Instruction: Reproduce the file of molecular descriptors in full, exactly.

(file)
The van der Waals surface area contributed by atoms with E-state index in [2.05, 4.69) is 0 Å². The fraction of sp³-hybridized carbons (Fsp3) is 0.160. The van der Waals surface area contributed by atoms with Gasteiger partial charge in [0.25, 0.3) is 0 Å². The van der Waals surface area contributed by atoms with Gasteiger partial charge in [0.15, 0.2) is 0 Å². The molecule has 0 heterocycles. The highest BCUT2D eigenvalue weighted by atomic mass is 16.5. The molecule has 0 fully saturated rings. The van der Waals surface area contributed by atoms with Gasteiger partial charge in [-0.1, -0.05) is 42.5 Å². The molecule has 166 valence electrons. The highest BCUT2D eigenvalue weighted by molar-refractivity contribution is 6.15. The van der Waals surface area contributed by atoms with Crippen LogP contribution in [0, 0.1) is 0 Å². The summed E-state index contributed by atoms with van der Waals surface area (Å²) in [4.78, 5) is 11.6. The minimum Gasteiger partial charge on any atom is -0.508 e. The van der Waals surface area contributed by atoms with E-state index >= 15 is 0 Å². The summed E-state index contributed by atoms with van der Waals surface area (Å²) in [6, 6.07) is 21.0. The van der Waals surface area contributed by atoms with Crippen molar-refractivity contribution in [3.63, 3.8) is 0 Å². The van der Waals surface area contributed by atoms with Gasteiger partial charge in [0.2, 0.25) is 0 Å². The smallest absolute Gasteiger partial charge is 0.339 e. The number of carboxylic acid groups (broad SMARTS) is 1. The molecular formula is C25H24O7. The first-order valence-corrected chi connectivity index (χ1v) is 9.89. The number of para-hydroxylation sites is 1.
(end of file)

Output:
The van der Waals surface area contributed by atoms with E-state index in [2.05, 4.69) is 0 Å². The fraction of sp³-hybridized carbons (Fsp3) is 0.160. The van der Waals surface area contributed by atoms with Gasteiger partial charge in [0.25, 0.3) is 0 Å². The van der Waals surface area contributed by atoms with Gasteiger partial charge in [0.15, 0.2) is 0 Å². The molecule has 0 heterocycles. The highest BCUT2D eigenvalue weighted by atomic mass is 16.5. The molecule has 0 fully saturated rings. The van der Waals surface area contributed by atoms with Gasteiger partial charge in [-0.1, -0.05) is 42.5 Å². The molecule has 166 valence electrons. The highest BCUT2D eigenvalue weighted by molar-refractivity contribution is 6.15. The van der Waals surface area contributed by atoms with Crippen LogP contribution in [0, 0.1) is 0 Å². The summed E-state index contributed by atoms with van der Waals surface area (Å²) in [4.78, 5) is 11.6. The minimum Gasteiger partial charge on any atom is -0.508 e. The van der Waals surface area contributed by atoms with E-state index >= 15 is 0 Å². The summed E-state index contributed by atoms with van der Waals surface area (Å²) in [6, 6.07) is 21.0. The van der Waals surface area contributed by atoms with Crippen molar-refractivity contribution in [3.63, 3.8) is 0 Å². The van der Waals surface area contributed by atoms with Gasteiger partial charge in [0.2, 0.25) is 0 Å². The smallest absolute Gasteiger partial charge is 0.339 e. The number of carboxylic acid groups (broad SMARTS) is 1. The molecular formula is C25H24O7. The first-order valence-corrected chi connectivity index (χ1v) is 9.89. The number of para-hydroxylation sites is 1.